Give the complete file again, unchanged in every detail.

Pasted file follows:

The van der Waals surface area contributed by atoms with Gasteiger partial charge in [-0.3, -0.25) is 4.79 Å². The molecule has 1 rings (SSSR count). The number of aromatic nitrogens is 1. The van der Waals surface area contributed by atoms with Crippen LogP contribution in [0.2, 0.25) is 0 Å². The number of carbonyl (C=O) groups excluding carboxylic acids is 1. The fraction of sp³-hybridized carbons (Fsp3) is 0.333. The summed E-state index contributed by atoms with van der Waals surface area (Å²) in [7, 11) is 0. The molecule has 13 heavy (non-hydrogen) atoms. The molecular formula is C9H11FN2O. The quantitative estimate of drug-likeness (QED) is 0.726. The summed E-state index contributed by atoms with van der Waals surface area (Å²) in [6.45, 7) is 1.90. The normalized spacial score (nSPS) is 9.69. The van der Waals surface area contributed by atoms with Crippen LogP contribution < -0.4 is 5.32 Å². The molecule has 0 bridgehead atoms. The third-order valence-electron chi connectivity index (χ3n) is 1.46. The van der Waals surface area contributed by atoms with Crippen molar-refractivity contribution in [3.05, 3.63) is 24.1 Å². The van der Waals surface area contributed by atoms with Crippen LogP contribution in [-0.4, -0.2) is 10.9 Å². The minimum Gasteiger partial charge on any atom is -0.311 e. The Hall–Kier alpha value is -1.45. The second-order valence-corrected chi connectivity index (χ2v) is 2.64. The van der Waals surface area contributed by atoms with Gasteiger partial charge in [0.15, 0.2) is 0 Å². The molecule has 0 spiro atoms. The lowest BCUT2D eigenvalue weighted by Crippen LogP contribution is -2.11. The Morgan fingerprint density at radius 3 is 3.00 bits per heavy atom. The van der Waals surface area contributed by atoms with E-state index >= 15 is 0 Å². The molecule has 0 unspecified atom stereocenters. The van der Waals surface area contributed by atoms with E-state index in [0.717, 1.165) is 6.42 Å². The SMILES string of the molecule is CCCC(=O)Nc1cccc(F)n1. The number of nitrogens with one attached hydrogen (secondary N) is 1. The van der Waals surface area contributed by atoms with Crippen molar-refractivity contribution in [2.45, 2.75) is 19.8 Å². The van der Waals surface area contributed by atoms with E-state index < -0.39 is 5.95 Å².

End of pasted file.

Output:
The van der Waals surface area contributed by atoms with Gasteiger partial charge in [-0.3, -0.25) is 4.79 Å². The molecule has 1 rings (SSSR count). The number of aromatic nitrogens is 1. The van der Waals surface area contributed by atoms with Crippen LogP contribution in [0.2, 0.25) is 0 Å². The number of carbonyl (C=O) groups excluding carboxylic acids is 1. The fraction of sp³-hybridized carbons (Fsp3) is 0.333. The summed E-state index contributed by atoms with van der Waals surface area (Å²) in [7, 11) is 0. The molecule has 13 heavy (non-hydrogen) atoms. The molecular formula is C9H11FN2O. The quantitative estimate of drug-likeness (QED) is 0.726. The summed E-state index contributed by atoms with van der Waals surface area (Å²) in [6.45, 7) is 1.90. The normalized spacial score (nSPS) is 9.69. The van der Waals surface area contributed by atoms with Crippen LogP contribution < -0.4 is 5.32 Å². The molecule has 0 bridgehead atoms. The third-order valence-electron chi connectivity index (χ3n) is 1.46. The van der Waals surface area contributed by atoms with Crippen molar-refractivity contribution in [3.05, 3.63) is 24.1 Å². The van der Waals surface area contributed by atoms with Crippen LogP contribution in [-0.4, -0.2) is 10.9 Å². The minimum Gasteiger partial charge on any atom is -0.311 e. The Hall–Kier alpha value is -1.45. The second-order valence-corrected chi connectivity index (χ2v) is 2.64. The van der Waals surface area contributed by atoms with Gasteiger partial charge in [0.15, 0.2) is 0 Å². The molecule has 0 spiro atoms. The lowest BCUT2D eigenvalue weighted by Crippen LogP contribution is -2.11. The Morgan fingerprint density at radius 3 is 3.00 bits per heavy atom. The van der Waals surface area contributed by atoms with E-state index >= 15 is 0 Å². The molecule has 0 unspecified atom stereocenters. The van der Waals surface area contributed by atoms with E-state index in [0.717, 1.165) is 6.42 Å². The SMILES string of the molecule is CCCC(=O)Nc1cccc(F)n1. The number of nitrogens with one attached hydrogen (secondary N) is 1. The van der Waals surface area contributed by atoms with Crippen molar-refractivity contribution in [2.45, 2.75) is 19.8 Å². The van der Waals surface area contributed by atoms with E-state index < -0.39 is 5.95 Å².